The Complete Parents’ Guide to Psychology of Bullying
Teenage bullying has become a widespread issue in recent years. According to the statistics, one out of four teenagers is bullied at school. So what is bullying? It is an aggressive behavior purposefully directed towards another person and aimed to deteriorate their wellbeing. Teens begin to intimidate their classmates and throw a scare into them, making their life unbearable. Bullying can take many forms and pursue different goals.
Parents worry that their children can be victimized. So they explore the problem of teenage bullying and hope to find a way to fight it. But prevention is better than cure. Thus, to prevent and avert bullying, it’s crucial to understand its psychology.
Key insights into the psychology of bullying
Compared to other animals, human beings are peaceful and passive. The frontal cortex enables us to control our emotional responses, including violence and aggression. However, some people still strive to dominate others. Such domination is not necessarily supposed to be physical. It can have a psychological nature. Psychology and bullying should be taken as a whole.
Bullying always involves the presence of two parties: the bully and the victim. It can be a group process, though. Perpetrators perceive bullying as a kind of fun and the way to demonstrate their superiority. By tormenting weaker classmates, they impose themselves in their social group. Bullying has a lot of negative effects on the victims. They feel horrible because of this and even can end up killing themselves.
Bullying is a stressful and traumatic experience not only for victims but also for perpetrators. Their mental state is seriously affected, too. Most people believe that the bully and the victim are two roles, which cannot overlap. But it’s not true. The same teenager can perform various roles, depending on the context. For example, the child can be victimized by peers at school but at the same time, he or she can victimize their siblings at home.
Social context plays a critical part in the psychology of bullying. Since schools provide a highly competitive environment, children feel under constant pressure. This leads to stress and discomfort in relationships with peers.
Psychological reasons for bullying
Everything happens for a reason. When it comes to bullying, it is no exception. Indeed, it presumes a combination of different factors as discussed above. But, according to most psychology articles about bullying, the psychological component is probably the most crucial one. Let’s take a look at the most common reasons for victimization.
- Low self-esteem
People with a low self-esteem tend to hurt someone weaker than them. In this way, they try to make up for the shortfall of their confidence. It makes them believe they are better than others.
- Trauma from being abused in the past
Another reason why teens turn into bullies is a previous experience of being abused. Usually, it results in a poor control of their emotions. Such youngsters start taking drugs and misusing alcohol at the early age.
- Bullying for fun
Some children don’t see anything wrong in bullying. They oppress their classmates and make fun of them on a daily basis. It makes them laugh. Offenders are not even aware of their guilt. They just make some harmless jokes. Nothing more.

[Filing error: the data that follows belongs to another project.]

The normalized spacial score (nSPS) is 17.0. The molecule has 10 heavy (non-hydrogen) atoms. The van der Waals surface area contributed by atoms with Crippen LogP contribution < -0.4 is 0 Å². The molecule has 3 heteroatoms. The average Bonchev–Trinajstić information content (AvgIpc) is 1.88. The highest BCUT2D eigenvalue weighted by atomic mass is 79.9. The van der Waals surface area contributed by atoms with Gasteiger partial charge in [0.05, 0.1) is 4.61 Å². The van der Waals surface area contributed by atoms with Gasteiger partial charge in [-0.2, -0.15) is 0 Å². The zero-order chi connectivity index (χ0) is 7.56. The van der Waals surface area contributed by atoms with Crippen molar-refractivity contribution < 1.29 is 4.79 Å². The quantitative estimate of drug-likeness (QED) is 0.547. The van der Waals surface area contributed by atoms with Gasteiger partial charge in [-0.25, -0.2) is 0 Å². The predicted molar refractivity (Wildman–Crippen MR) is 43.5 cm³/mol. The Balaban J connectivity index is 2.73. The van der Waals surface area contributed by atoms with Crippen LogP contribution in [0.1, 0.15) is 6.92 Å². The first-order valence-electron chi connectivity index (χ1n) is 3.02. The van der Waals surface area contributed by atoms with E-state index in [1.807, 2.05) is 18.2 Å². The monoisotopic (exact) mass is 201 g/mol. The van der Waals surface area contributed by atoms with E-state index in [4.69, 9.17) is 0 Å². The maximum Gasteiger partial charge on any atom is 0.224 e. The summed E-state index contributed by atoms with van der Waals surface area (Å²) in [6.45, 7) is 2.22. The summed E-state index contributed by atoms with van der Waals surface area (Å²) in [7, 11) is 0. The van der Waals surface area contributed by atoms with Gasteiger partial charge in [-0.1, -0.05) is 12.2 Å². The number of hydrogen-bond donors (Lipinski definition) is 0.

- The negative impact of TV programs
The teenager’s psyche is highly susceptible to external factors. Constantly watching the TV programs that contain scenes of violence can cause aggression. When bullying peers, children try to recreate the events they’ve seen on the screen.
- Unconscious bullying
The name speaks for itself. In this case, either the bully or the victim cannot recognize bullying. They are dealing with emotional blackmail. The perpetrator honestly believes he sincerely loves the victim and won’t do any harm. The victim is unconscious of what is actually going on. It is typical for the relationships between a mother and her child.
Who can be chosen to be a potential victim?
Teenagers tend to pick those classmates as a target who are shy, nervous, and gawky. Because of their intrinsic modesty, victims usually keep the fact of bullying in a secret. Naturally, perpetrators use it to their advantage. Being confident of their impunity, they behave like kings of the school.
Another typical victim of teenage bullying is a so-called black sheep. When studying at school, teens belong to many different subcultures. There are geeks, goths, emo, etc. If the teen is known to be a member of the hostile subculture or, conversely, stands apart from all the groups, they can become a target, too.
Also, being victimized by peers can be caused by poor physical health. Victims simply can’t stand up for their rights. Also, the teenagers who demonstrate low academic achievements usually become the target. Other classmates mock them because of this.
Whatever the case, the perpetrator always treats the victim as weak and unable to resist. Therefore, it is so easy to dominate them. This is one of the key points in the psychology of a bully.
Bullying can become an existential problem these days we keep doing nothing about it. This issue requires proper and immediate action. Parents, schoolteachers, and teenagers themselves are the ones who could put an end to bullying and victimization.